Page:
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Detection of Neospora caninum in dog organs using real time PCR systems

Ghalmi, Farida, China, Bernard, Kaidi, Rachid, Daube, Georges, Losson, Bertrand
Veterinary parasitology 2008 v.155 no.1-2 pp. 161-167
dogs, dog diseases, Neospora caninum, animal pathogens, neosporosis, disease detection, animal tissues, paresis, polymerase chain reaction, microbial genetics, nucleotide sequences, liver, spleen, disease prevalence, fluorescent antibody technique, accuracy, seroprevalence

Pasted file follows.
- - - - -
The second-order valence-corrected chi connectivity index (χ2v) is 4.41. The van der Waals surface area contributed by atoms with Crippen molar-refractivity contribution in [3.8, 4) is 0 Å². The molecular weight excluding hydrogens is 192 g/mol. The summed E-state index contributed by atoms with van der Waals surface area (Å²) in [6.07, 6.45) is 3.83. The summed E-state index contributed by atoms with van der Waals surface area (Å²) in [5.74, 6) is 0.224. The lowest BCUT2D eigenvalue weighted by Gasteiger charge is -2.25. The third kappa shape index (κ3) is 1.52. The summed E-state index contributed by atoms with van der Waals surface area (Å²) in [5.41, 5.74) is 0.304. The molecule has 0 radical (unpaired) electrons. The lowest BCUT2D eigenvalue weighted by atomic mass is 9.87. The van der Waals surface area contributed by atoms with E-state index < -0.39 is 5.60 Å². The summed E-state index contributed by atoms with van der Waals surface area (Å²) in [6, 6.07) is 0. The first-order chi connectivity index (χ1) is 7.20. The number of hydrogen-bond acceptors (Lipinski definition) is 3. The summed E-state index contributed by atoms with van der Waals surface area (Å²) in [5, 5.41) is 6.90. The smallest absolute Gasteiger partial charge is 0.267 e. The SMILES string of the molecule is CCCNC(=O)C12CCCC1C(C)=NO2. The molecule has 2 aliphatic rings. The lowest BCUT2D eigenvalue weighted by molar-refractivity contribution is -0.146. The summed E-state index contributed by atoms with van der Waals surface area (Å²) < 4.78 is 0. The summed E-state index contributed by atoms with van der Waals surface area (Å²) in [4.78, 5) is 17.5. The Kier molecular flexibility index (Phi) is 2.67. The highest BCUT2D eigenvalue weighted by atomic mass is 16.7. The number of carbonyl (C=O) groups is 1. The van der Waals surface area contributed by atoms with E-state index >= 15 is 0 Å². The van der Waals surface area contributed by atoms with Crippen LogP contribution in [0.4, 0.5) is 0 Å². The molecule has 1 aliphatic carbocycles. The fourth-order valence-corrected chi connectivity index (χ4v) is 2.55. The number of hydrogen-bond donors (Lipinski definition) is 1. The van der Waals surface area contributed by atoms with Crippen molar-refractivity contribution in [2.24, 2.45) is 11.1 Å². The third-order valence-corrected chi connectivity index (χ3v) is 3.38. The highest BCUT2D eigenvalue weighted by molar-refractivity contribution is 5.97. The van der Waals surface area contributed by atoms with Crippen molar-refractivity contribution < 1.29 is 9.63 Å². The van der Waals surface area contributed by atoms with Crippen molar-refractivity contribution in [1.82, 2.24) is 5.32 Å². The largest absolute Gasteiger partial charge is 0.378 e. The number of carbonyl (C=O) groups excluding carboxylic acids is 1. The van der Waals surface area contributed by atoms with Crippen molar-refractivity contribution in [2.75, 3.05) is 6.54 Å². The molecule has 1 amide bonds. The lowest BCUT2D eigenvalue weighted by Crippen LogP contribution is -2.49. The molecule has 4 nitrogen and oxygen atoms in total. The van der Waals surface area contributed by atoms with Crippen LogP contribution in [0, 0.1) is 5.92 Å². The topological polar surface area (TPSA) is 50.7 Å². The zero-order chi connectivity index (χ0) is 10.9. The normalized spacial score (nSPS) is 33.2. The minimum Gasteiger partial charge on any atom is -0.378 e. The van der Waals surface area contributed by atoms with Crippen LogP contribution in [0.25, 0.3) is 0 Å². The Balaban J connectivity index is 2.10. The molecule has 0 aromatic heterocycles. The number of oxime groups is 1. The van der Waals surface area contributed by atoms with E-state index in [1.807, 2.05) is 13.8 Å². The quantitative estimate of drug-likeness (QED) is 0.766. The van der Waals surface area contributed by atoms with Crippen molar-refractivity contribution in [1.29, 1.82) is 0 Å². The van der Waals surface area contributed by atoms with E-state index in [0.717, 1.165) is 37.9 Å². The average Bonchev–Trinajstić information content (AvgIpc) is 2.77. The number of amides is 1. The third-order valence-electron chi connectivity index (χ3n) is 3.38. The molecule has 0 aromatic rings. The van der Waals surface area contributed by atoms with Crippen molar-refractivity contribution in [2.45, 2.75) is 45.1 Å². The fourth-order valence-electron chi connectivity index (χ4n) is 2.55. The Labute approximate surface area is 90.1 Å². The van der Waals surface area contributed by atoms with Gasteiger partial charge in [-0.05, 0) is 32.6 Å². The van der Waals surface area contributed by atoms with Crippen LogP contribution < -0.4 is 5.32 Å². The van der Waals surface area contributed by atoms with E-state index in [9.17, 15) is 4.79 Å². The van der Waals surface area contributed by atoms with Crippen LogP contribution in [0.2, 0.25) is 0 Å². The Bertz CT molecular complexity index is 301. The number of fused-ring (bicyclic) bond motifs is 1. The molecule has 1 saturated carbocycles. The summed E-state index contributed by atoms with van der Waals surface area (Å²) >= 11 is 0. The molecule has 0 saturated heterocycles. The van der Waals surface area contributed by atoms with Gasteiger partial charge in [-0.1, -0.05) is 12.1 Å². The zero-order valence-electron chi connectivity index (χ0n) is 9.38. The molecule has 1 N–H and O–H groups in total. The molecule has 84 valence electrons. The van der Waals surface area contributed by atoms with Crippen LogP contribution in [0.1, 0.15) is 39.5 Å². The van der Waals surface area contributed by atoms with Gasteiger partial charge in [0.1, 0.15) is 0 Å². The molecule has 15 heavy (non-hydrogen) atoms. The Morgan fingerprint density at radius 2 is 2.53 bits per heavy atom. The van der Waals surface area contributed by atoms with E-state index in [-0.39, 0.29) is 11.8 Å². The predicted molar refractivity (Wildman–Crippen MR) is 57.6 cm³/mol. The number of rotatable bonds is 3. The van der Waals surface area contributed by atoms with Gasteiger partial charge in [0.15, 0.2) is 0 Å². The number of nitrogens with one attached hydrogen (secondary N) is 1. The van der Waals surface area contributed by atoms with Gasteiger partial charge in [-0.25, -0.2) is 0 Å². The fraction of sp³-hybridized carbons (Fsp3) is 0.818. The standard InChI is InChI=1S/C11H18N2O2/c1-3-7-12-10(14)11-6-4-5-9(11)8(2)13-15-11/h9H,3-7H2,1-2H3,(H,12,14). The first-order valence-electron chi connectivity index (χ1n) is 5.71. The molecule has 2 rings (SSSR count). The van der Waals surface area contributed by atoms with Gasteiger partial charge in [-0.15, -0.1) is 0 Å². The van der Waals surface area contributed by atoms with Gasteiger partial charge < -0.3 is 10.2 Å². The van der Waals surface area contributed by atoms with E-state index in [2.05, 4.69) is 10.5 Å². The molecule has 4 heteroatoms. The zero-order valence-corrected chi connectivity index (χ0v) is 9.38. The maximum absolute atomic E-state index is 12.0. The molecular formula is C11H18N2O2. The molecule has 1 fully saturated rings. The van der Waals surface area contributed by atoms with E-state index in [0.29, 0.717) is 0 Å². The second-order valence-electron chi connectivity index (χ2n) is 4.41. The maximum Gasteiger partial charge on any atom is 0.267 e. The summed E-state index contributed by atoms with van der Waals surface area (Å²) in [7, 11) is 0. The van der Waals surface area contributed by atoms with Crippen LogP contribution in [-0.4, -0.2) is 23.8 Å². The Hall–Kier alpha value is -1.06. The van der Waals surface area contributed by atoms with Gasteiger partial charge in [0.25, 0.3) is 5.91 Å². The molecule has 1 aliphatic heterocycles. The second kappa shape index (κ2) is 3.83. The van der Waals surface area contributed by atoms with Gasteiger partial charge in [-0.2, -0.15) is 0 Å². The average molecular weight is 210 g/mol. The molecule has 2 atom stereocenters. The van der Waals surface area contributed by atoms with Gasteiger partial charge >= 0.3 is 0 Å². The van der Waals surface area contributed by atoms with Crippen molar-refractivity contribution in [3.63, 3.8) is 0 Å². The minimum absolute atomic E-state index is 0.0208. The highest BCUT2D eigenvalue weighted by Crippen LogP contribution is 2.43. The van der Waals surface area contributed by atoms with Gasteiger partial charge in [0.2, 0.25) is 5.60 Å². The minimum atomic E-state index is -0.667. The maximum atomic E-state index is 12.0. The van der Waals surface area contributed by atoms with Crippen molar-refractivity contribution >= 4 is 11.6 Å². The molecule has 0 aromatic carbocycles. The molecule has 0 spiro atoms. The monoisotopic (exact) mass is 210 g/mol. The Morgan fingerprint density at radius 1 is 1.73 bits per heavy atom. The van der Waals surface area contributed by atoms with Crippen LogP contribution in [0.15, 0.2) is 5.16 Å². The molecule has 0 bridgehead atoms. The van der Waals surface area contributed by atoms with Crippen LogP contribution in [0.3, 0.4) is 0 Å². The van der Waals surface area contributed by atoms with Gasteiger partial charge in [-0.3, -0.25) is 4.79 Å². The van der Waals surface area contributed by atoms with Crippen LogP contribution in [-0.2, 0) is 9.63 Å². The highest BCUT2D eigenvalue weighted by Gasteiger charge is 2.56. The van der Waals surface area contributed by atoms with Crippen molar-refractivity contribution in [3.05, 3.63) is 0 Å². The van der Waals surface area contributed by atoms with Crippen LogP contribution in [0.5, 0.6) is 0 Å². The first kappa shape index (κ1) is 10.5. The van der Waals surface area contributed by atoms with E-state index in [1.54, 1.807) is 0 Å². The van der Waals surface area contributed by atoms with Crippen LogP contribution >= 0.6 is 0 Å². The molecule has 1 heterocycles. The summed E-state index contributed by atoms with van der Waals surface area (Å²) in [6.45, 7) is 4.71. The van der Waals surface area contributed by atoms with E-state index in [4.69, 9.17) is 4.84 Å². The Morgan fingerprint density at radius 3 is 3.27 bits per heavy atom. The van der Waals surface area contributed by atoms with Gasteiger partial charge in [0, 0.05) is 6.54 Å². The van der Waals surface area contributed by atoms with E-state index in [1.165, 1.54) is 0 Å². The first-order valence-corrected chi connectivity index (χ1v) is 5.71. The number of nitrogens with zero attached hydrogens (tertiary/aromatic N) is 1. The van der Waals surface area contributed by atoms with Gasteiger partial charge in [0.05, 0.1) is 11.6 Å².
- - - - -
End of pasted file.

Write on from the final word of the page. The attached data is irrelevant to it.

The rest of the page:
Neospora caninum is a parasite responsible for paresis in dogs. The dog can harbour enkysted parasites in several organs. The detection of N. caninum was performed using 3 different real time PCR systems all amplifying the NC5 DNA region. One system was based on Sybr®green, one on Plexor[trade mark sign] technology and the last on Taqman® probe. Comparison of the three methods indicated that the detection limit was 1 equivalent genome on pure DNA but that this detection limit increased in the presence of foreign DNA using the Sybrgreen and Plexor systems. Therefore, the Taqman system was chosen to detect N. caninum in liver and spleen of naturally infected dogs. The overall prevalence was 32.2%. Comparison between PCR results and serological results using IFAT showed that among the 28 PCR positive dogs only 9 were seropositive and that 8 seropositive dogs were PCR negative. Therefore serology can underestimate the real carriage in dogs. However, PCR methods must be improved in terms of sensitivity and inhibition problems.